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I am a newbie to this language. When I was trying a paper, I have found this sentence.

わたしの あげた ほん を よむ まえに こばやしさん は ユリンさんに かりた ほん を よんだ

If I take your attention to bold faced words, those are verbs in dictionary form, which ends up with either た or だ.

The questions I have is whether this is a grammar pattern. If so, can anyone please explain it briefly?

Would the following be accurate for a translation:

Mr. Kobayashi read the book (that he borrowed from) Mr. Yurin, before he read the book I gave.

  • @Romeo Sierra I think your translation is correct but I think your Japanese sentence have a typo. ユリンさんに かいた ほん means " the book written to Mr. Yurin". "The book that he borrowed from Mr. Yurin" is translated as ユリンさんにかりた本. – Yuuichi Tam Jan 2 '17 at 9:09
  • Yes it is a typo, which I have corrected... – Romeo Sierra Jan 2 '17 at 9:13
  • So after the edits, the question has become a proofreading request (yes, it's correct, surprisingly, given your supposed confusion with verb conjugation) and still lingering "Please explain briefly how Japanese verbs are conjugated in past tense" which is far too broad for StackExchange. – macraf Jan 2 '17 at 9:16
  • I think I am now figuring out the missing part. Seems like I am actually in a confusion with "〜た" vs "〜ました" where both refers to the same in most cases.. – Romeo Sierra Jan 2 '17 at 9:27
  • So now read your question and think how is anyone supposed to clear up your confusion with "〜た" vs "〜ました" based on what you asked. – macraf Jan 2 '17 at 10:01
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I think the words 'あげた', 'かりた', and 'よんだ' are not in the dictionary form. Those are conjugated forms of the verbs whose dictionary forms (i.e., [終止形]{しゅうしけい}, ending form) are 'あげる', 'かりる', and 'よむ', attached with the conjugated auxiliary verbs whose 終止形 are 'た' and 'だ'.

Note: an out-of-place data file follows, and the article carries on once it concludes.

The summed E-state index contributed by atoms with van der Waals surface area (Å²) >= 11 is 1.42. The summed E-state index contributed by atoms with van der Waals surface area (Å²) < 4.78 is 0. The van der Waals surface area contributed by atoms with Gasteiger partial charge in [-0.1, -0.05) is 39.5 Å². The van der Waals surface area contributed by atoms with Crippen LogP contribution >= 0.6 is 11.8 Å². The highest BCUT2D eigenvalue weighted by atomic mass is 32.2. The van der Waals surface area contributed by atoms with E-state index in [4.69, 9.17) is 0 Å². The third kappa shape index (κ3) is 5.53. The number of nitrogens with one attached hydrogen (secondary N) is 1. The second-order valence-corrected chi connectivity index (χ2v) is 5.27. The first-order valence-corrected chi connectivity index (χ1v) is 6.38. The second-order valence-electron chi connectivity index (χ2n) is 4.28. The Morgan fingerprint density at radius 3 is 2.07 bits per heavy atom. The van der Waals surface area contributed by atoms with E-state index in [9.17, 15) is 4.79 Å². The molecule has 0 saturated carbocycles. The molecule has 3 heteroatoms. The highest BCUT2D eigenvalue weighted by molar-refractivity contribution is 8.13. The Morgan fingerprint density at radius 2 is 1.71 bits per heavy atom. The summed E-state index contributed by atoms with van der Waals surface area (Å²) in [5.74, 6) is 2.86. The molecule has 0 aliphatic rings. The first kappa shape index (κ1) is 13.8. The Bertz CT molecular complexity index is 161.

It would be useful to remember that, in modern Japanese, the 終止形 of all verbs ends with the '-u' sound. For example, ager'u', karir'u', and yom'u', in the above verbs.

'あげた' is a combination of the verb 'あげる' and the auxiliary verb 'た', which makes the tense of the preceding verb to the past. The verb 'あげる' in the phrase 'あげた' is conjugated to [連用形]{れんようけい} (form to precede a verb, adverb, or auxiliary verb) 'あげ' in order to attach to the auxiliary verb 'た'. Then, 'た' in 'あげたほん' is conjugated to the [連体形]{れんたいけい} (form to precede a noun) 'た', which happens to have the same pronunciation as the 終止形, in order to attach to the noun 'ほん'.

Similar structure is also in 'かりた'.

'よんだ' is a combination of the verb 'よむ' and the auxiliary verb 'だ', which also indicates the past tense. 'よむ' is conjugated to 連用形 'よみ' to connect to 'だ'. Then, 'だ' is at the end of the sentence. So, it is in the 終止形 'だ'. In the resulting phrase 'よみだ', the middle 'み' is modified to 'ん' for the sake of easy pronunciation. (This is called [撥音便]{はつおんびん}.) This is how you get 'よんだ'.

That's a brief explanation. For more, learn Japanese conjugation ([活用]{かつよう}) system for verbs (as well as auxiliary verbs, adverbs, adjectives, and others!) as macraf wrote. Have fun!

  • Thank you very much. Yes that is what I was looking for. Basically to summarize, 〜た / だ is indicating past tense of verbs. I think I have been searching in the wrong direction. Thank you @norio for your time.. :) – Romeo Sierra Feb 22 '17 at 4:08

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